Personally, I believe the announcement is potentially just one of the many likely “unforeseen consequences” to come out of the Royal Commission – I’m not saying this particular decision is good or bad, just that we need to be aware of what’s likely to happen based on Hayne’s key recommendations. Be careful what you wish for. And, as an underlying theme to this whole debate, let’s not forget that most Australians are shareholders (directly or indirectly via their Super) of the Four Pillar Banks (one of the greatest government-endorsed and legislatively protected market oligopolies around which also helped steer us through the GFC relatively unscathed….).

So, what else might we see?

First, as with financial advice, residential mortgages will move to a “buyer pays” model. Brokers would not be able to receive commissions from mortgage providers or other intermediaries based on the products they sell, recommend or refer – instead, mortgage applicants will be expected to pay for the services of a broker, who will therefore be under an obligation to find the best product for their client. But removing trailing commissions and other conflicted remuneration may also mean that brokers could seek to earn additional fees from their mortgage clients by re-contacting them a year or so later (with permission, of course) to inform them of a better deal. (Even now, lenders are not explicitly obliged to let existing customers know if they have a newer product that may be better for them). Some estimates suggest that fee-for-service will add about $3,000 to the initial cost of applying for a mortgage. Whether this will also lead to more competition among mortgage providers (who will no longer have to pay broker commissions) is not clear.

Second, the increased focus on acting in the best interests of the customer may result in placing all financial planners, brokers, advisors, insurers, and banks (and their officers, agents and employees) under a fiduciary duty of care to their clients – even if they are not directly managing specific assets, selling a specific product or advising on specific services or financial strategies. In other words, advisors etc. will be deemed to have taken ALL of a client’s needs and circumstances into account. (This is largely the result of the miss-selling of financial products, and the charging of fees for “no service”, by banks and their retail wealth management arms.)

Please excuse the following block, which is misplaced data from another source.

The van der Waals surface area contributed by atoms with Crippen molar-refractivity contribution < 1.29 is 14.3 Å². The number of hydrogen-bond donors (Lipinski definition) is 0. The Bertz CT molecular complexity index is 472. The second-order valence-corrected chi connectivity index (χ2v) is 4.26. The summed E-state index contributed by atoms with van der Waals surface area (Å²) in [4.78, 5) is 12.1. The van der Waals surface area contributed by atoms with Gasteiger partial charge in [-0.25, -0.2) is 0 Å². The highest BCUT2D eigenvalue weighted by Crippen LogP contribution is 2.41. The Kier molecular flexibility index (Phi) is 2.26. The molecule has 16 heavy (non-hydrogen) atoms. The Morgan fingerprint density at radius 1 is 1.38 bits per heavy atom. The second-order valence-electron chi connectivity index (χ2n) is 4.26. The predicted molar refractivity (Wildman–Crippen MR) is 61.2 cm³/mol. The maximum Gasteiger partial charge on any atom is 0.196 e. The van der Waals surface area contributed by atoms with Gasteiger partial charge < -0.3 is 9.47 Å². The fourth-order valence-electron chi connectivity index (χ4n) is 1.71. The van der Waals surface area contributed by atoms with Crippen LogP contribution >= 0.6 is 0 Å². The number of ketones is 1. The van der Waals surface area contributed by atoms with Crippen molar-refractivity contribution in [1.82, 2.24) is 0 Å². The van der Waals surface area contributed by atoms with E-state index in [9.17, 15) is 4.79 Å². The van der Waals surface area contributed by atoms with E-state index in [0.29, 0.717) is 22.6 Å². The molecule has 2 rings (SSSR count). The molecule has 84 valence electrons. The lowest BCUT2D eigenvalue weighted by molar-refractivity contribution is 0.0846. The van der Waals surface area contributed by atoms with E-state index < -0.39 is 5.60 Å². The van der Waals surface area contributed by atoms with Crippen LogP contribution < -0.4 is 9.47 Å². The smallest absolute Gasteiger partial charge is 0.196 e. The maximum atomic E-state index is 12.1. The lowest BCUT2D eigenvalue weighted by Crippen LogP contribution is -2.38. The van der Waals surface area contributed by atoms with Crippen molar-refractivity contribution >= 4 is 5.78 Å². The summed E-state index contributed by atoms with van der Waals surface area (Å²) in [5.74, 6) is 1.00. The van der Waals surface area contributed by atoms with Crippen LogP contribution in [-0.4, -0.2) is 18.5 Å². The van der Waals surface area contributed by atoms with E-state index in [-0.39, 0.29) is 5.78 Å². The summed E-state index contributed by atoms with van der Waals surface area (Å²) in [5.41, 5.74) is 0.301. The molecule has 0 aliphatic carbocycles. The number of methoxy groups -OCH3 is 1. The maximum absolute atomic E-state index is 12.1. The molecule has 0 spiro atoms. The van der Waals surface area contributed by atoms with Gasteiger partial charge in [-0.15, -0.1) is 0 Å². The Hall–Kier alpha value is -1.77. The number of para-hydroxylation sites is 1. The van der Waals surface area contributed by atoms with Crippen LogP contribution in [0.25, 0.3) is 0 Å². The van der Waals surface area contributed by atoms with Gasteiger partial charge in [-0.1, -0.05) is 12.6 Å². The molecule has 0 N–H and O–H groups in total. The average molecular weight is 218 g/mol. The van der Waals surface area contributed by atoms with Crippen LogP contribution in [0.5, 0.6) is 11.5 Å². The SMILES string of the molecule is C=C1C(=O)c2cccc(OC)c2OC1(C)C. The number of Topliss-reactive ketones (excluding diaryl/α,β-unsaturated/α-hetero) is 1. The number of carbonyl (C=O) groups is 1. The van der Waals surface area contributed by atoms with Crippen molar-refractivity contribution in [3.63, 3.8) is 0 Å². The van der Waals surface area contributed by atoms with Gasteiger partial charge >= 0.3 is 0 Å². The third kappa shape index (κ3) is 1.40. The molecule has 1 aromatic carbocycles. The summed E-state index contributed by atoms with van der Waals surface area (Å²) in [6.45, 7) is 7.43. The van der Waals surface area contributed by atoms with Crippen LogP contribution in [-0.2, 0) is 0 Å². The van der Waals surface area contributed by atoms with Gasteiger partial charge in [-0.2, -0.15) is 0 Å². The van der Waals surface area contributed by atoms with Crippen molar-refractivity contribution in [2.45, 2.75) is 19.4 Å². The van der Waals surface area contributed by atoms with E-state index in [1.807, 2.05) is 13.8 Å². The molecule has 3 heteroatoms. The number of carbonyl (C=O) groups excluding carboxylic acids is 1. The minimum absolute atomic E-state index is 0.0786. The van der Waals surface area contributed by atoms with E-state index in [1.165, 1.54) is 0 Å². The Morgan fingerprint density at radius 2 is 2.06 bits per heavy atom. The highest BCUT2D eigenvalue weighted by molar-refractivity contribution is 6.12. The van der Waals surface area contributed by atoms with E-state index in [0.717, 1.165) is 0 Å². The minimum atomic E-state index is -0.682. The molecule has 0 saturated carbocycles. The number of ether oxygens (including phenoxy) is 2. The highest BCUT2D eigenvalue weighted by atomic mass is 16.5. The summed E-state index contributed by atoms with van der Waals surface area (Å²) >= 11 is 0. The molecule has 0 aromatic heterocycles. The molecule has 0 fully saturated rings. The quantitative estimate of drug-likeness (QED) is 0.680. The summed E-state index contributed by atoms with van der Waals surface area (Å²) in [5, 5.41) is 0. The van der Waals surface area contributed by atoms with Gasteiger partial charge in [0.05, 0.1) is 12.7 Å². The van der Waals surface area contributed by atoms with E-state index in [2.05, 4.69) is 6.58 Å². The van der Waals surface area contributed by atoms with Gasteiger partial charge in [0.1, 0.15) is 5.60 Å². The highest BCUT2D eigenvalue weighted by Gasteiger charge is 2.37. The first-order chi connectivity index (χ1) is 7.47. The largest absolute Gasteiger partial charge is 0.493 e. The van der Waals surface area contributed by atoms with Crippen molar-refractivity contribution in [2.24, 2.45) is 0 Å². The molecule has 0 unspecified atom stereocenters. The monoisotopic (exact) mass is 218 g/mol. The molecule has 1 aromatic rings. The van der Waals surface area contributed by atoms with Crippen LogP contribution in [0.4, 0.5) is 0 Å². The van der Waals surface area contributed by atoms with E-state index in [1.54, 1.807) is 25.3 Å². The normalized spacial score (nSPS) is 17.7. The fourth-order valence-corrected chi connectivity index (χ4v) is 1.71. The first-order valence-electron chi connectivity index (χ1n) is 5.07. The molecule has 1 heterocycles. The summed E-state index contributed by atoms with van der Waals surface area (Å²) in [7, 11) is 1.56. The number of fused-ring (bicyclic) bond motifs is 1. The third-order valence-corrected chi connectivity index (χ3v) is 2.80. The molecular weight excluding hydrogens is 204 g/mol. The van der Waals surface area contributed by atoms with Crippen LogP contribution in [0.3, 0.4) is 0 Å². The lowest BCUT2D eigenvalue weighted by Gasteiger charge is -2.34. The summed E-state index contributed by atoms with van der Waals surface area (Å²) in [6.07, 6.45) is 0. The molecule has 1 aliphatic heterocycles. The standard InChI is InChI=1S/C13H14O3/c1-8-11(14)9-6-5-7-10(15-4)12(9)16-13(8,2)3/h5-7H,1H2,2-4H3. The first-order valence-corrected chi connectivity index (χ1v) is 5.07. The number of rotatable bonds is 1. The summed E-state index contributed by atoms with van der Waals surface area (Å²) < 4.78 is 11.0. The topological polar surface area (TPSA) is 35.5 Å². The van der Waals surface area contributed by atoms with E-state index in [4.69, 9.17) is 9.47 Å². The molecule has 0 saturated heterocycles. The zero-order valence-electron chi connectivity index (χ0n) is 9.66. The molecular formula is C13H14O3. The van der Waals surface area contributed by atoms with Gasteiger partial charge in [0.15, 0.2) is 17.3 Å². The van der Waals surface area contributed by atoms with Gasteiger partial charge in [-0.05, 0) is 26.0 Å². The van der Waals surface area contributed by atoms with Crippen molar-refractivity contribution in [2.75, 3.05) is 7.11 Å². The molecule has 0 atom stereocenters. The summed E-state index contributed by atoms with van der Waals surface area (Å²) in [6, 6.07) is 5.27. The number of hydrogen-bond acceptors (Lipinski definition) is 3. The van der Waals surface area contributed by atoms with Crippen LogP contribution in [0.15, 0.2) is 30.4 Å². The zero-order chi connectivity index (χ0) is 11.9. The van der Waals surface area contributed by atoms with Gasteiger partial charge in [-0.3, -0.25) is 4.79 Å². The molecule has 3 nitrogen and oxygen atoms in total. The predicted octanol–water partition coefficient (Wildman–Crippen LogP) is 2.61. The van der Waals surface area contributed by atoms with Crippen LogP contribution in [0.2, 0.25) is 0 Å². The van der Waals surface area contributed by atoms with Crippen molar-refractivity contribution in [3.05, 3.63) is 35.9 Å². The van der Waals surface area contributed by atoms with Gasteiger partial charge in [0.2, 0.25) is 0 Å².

Third, the increased cost of compliance will disproportionately impact smaller financial institutions such as credit unions, member-owned banks and other mutual societies, who came through the Royal Commission pretty much unscathed. Those costs will need to be passed on, to customers and members. Of course, there has also been some political debate around the need for some sort of banking levy – which will ultimately be passed on to shareholders or customers (who are often the same people…).

Fourth, and related to the above, the separation of roles between those superannuation trustees who act as both fund trustees and as responsible entities of managed investment schemes will have a knock-on effect in terms of operating and compliance costs. Such dual-regulated entities will have to decide whether to focus on their trustee role, or appoint a separate and independent responsible entity in respect of the asset management.